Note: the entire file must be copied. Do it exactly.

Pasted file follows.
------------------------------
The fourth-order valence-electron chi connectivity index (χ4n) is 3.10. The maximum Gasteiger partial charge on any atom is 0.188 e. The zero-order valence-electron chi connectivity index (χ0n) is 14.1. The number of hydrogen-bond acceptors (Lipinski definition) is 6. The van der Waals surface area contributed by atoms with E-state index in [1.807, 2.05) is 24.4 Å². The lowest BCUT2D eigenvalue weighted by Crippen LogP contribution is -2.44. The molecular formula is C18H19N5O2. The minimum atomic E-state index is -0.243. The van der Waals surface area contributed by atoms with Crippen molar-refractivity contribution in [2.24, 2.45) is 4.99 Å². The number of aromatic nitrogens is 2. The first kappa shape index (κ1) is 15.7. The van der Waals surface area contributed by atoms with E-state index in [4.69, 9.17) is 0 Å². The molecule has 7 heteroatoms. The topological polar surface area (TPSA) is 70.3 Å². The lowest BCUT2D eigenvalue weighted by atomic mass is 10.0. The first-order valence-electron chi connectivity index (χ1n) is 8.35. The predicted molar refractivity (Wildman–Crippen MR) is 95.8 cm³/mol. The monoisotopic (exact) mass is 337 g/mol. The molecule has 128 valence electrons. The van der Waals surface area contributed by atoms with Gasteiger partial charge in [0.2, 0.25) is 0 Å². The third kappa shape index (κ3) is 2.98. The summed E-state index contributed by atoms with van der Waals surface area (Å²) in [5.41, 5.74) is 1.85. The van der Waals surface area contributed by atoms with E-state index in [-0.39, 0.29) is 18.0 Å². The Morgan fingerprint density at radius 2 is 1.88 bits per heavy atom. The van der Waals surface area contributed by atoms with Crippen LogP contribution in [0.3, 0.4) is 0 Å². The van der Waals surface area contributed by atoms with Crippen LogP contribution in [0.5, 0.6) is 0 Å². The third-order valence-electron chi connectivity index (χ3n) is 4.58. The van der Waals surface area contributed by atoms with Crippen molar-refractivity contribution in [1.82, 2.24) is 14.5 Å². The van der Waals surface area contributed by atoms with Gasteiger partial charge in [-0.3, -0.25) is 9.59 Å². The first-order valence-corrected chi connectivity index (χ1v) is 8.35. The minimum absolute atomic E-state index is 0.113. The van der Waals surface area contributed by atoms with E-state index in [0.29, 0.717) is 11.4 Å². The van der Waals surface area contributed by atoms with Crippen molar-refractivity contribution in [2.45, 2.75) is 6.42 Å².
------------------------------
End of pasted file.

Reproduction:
The fourth-order valence-electron chi connectivity index (χ4n) is 3.10. The maximum Gasteiger partial charge on any atom is 0.188 e. The zero-order valence-electron chi connectivity index (χ0n) is 14.1. The number of hydrogen-bond acceptors (Lipinski definition) is 6. The van der Waals surface area contributed by atoms with E-state index in [1.807, 2.05) is 24.4 Å². The lowest BCUT2D eigenvalue weighted by Crippen LogP contribution is -2.44. The molecular formula is C18H19N5O2. The minimum atomic E-state index is -0.243. The van der Waals surface area contributed by atoms with Crippen molar-refractivity contribution in [2.24, 2.45) is 4.99 Å². The number of aromatic nitrogens is 2. The first kappa shape index (κ1) is 15.7. The van der Waals surface area contributed by atoms with E-state index in [4.69, 9.17) is 0 Å². The molecule has 7 heteroatoms. The topological polar surface area (TPSA) is 70.3 Å². The lowest BCUT2D eigenvalue weighted by atomic mass is 10.0. The first-order valence-electron chi connectivity index (χ1n) is 8.35. The predicted molar refractivity (Wildman–Crippen MR) is 95.8 cm³/mol. The monoisotopic (exact) mass is 337 g/mol. The molecule has 128 valence electrons. The van der Waals surface area contributed by atoms with Gasteiger partial charge in [0.2, 0.25) is 0 Å². The third kappa shape index (κ3) is 2.98. The summed E-state index contributed by atoms with van der Waals surface area (Å²) in [5.41, 5.74) is 1.85. The van der Waals surface area contributed by atoms with E-state index in [-0.39, 0.29) is 18.0 Å². The Morgan fingerprint density at radius 2 is 1.88 bits per heavy atom. The van der Waals surface area contributed by atoms with Crippen LogP contribution in [0.3, 0.4) is 0 Å². The van der Waals surface area contributed by atoms with Crippen LogP contribution in [0.5, 0.6) is 0 Å². The third-order valence-electron chi connectivity index (χ3n) is 4.58. The van der Waals surface area contributed by atoms with Crippen molar-refractivity contribution in [1.82, 2.24) is 14.5 Å². The van der Waals surface area contributed by atoms with Gasteiger partial charge in [-0.3, -0.25) is 9.59 Å². The first-order valence-corrected chi connectivity index (χ1v) is 8.35. The minimum absolute atomic E-state index is 0.113. The van der Waals surface area contributed by atoms with E-state index in [0.29, 0.717) is 11.4 Å². The van der Waals surface area contributed by atoms with Crippen molar-refractivity contribution in [2.45, 2.75) is 6.42 Å².